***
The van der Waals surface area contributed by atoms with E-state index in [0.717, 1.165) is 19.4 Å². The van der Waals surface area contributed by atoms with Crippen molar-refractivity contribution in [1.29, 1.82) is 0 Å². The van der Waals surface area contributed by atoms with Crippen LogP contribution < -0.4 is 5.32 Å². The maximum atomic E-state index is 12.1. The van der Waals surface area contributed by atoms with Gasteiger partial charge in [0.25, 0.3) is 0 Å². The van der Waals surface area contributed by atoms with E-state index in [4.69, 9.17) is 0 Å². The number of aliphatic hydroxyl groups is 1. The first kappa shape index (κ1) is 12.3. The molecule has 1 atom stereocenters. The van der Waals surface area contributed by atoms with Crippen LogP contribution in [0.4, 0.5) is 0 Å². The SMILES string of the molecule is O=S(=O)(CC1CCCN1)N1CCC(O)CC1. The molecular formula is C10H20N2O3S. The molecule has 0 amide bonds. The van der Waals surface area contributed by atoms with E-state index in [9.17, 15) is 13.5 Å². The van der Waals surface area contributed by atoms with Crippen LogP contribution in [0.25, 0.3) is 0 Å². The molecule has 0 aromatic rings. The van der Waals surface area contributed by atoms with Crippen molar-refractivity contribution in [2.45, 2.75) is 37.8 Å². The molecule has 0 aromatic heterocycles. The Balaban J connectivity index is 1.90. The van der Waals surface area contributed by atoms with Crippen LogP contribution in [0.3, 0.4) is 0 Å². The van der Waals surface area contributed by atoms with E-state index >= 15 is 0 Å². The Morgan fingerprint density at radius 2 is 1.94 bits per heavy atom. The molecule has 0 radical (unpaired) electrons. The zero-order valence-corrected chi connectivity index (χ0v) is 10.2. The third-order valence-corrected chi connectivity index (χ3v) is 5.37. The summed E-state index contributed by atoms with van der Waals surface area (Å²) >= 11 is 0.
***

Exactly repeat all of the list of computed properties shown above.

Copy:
The van der Waals surface area contributed by atoms with E-state index in [0.717, 1.165) is 19.4 Å². The van der Waals surface area contributed by atoms with Crippen molar-refractivity contribution in [1.29, 1.82) is 0 Å². The van der Waals surface area contributed by atoms with Crippen LogP contribution < -0.4 is 5.32 Å². The maximum atomic E-state index is 12.1. The van der Waals surface area contributed by atoms with Gasteiger partial charge in [0.25, 0.3) is 0 Å². The van der Waals surface area contributed by atoms with E-state index in [4.69, 9.17) is 0 Å². The number of aliphatic hydroxyl groups is 1. The first kappa shape index (κ1) is 12.3. The molecule has 1 atom stereocenters. The van der Waals surface area contributed by atoms with Crippen LogP contribution in [0.4, 0.5) is 0 Å². The SMILES string of the molecule is O=S(=O)(CC1CCCN1)N1CCC(O)CC1. The molecular formula is C10H20N2O3S. The molecule has 0 amide bonds. The van der Waals surface area contributed by atoms with E-state index in [9.17, 15) is 13.5 Å². The van der Waals surface area contributed by atoms with Crippen LogP contribution in [0.25, 0.3) is 0 Å². The molecule has 0 aromatic rings. The van der Waals surface area contributed by atoms with Crippen molar-refractivity contribution in [2.45, 2.75) is 37.8 Å². The molecule has 0 aromatic heterocycles. The Balaban J connectivity index is 1.90. The van der Waals surface area contributed by atoms with Crippen LogP contribution in [0.3, 0.4) is 0 Å². The van der Waals surface area contributed by atoms with E-state index >= 15 is 0 Å². The Morgan fingerprint density at radius 2 is 1.94 bits per heavy atom. The molecule has 0 radical (unpaired) electrons. The zero-order valence-corrected chi connectivity index (χ0v) is 10.2. The third-order valence-corrected chi connectivity index (χ3v) is 5.37. The summed E-state index contributed by atoms with van der Waals surface area (Å²) >= 11 is 0.